Susan Rammekwa's work got noticed when she won the "Most Dynamisante Woman Award 2006", a South African award sponsored by Clarin. Dynamisante is French for "instigating." Indeed Ms. Rammekwa is someone who "brings about and initiates" change. The award came with a chunk of money that she used to expand the Tshepang program. T
Ms. Rammekwa has seen changes in the children since the program began:
"They used to fight a lot and were usually so dirty. Now they are so much more confident and play nicely together and are so good with their chores. I think all kids are like that, they just need someone to bring out their skills and build up their self-esteem."
Tshepang hit a snag in 2008.
The land Susan Rammekwa was using for the program got sold to a developer. The SEEtrust stepped in and helped Susan get new property. With more than 110 children in the program, the move provided an opportunity to expand.
"Moving into our new property would help us have support groups for such families on a continuous basis. We would also be available whenever they need some material assistance even on weekends. Also we would help the children, by washing their clothes as support for the mother and older sibling. They would also be bathed at least twice a week at our house. Sometimes children go for many days without a bath."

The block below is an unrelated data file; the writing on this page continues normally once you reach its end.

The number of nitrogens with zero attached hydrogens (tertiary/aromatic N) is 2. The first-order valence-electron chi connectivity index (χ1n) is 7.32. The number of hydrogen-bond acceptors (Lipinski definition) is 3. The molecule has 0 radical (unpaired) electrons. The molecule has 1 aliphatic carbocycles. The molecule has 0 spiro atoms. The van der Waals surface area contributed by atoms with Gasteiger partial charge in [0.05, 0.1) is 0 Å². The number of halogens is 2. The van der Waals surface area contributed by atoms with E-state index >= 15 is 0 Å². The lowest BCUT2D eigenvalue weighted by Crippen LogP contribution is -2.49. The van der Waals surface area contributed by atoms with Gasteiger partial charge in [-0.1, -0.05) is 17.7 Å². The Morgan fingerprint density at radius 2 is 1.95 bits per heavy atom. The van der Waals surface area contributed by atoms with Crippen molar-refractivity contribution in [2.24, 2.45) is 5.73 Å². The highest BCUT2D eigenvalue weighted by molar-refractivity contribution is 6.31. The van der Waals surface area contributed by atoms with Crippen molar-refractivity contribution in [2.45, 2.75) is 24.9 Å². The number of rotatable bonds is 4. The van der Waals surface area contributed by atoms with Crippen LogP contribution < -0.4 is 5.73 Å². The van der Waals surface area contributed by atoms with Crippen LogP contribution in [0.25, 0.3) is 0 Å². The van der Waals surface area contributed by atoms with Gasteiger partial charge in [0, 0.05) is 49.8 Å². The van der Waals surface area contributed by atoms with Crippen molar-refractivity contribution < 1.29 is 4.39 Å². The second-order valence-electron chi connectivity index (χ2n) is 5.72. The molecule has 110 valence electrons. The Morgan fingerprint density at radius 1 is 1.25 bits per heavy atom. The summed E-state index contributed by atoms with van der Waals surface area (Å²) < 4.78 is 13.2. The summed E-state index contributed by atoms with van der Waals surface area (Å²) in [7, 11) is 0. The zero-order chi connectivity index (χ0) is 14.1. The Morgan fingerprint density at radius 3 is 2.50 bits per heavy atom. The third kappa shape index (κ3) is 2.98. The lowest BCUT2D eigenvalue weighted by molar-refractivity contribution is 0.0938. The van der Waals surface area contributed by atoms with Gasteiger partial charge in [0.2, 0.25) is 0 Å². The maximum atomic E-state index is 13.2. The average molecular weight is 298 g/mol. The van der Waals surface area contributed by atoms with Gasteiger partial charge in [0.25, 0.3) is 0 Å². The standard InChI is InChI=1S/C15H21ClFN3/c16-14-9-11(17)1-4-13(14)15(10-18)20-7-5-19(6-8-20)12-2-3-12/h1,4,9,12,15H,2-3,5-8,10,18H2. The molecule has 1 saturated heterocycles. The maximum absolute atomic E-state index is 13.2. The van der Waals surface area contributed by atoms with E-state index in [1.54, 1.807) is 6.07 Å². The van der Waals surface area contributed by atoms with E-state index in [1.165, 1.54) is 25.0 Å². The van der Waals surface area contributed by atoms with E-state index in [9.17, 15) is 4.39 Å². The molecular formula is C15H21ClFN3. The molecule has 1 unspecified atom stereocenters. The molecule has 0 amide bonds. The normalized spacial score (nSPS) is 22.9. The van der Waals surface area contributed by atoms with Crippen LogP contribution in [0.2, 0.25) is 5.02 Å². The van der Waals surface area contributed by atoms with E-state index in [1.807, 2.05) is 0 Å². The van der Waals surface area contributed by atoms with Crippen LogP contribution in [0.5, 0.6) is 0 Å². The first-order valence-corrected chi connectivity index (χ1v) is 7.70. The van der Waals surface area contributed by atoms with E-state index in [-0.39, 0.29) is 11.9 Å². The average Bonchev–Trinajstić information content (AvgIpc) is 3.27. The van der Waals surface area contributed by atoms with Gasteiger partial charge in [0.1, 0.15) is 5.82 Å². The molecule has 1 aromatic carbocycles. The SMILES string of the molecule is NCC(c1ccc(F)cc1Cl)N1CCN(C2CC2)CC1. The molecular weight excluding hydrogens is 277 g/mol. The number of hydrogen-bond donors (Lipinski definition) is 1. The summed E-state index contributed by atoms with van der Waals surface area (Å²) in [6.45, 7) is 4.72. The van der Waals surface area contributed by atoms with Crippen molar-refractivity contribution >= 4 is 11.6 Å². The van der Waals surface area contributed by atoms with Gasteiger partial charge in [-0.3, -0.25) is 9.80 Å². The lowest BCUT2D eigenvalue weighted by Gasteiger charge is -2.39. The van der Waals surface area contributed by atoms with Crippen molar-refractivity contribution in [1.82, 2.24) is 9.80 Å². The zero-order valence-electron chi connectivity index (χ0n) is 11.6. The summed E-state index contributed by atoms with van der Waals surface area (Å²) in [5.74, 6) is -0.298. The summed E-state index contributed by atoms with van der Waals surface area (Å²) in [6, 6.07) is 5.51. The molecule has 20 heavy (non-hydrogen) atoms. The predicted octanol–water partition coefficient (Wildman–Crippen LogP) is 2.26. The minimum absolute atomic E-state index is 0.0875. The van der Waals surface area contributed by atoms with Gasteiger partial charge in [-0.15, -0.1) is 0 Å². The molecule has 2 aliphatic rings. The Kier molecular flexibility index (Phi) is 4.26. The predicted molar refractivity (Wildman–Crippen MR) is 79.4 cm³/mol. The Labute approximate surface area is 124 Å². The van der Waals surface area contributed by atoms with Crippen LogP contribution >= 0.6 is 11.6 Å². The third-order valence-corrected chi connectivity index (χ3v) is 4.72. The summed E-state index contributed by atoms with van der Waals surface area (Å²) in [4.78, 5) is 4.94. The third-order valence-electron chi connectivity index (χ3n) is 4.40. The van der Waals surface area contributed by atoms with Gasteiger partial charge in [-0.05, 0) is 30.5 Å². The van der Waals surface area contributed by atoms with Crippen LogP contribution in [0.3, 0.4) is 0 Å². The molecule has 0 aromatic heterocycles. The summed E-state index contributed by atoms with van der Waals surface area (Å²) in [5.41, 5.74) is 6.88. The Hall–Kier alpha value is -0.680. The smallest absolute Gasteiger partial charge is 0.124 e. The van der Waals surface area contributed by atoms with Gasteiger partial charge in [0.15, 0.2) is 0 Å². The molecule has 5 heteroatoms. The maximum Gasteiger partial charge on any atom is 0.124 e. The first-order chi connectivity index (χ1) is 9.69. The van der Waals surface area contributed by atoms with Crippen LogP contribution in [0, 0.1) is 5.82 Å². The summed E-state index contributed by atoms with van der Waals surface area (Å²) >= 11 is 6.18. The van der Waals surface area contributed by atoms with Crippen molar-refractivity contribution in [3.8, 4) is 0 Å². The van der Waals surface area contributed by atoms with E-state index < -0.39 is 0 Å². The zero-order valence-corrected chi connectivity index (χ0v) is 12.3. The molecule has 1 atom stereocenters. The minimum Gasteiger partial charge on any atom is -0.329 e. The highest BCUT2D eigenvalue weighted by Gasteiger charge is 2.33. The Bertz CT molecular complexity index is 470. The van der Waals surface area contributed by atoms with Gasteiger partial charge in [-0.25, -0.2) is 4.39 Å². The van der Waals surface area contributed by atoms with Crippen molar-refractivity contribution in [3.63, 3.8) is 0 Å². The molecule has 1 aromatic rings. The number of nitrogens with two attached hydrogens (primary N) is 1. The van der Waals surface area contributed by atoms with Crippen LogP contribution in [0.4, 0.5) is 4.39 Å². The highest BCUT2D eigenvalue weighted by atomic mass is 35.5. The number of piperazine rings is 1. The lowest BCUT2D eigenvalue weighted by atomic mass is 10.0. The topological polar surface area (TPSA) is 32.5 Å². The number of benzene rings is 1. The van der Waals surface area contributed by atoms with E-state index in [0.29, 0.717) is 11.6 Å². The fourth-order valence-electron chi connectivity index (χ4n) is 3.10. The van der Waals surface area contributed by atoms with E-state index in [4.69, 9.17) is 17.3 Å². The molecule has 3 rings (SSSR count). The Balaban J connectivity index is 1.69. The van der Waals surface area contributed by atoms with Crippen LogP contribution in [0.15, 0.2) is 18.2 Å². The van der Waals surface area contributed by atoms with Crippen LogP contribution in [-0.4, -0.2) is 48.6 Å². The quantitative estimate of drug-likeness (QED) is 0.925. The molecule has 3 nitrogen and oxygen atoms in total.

Susan wants to find a way to empower the children to become self sufficient. She says that is the only way any of them have hopes of breaking out of poverty. When I spoke with her a few months ago, she envisioned a business that the children could help with. Something that would teach them a skill and provide an income to the program. Her website mentions a bakery. When I spoke with her, she had just received a donation of sewing machines. Her Mom had agreed to teach sewing to the children. his is Susan Rammekwa, her Mother, and Tshepang staff.
What is the Tshepang Program Like for Children? Find out by reading about Bungani, Aretha, and the Molokwane family.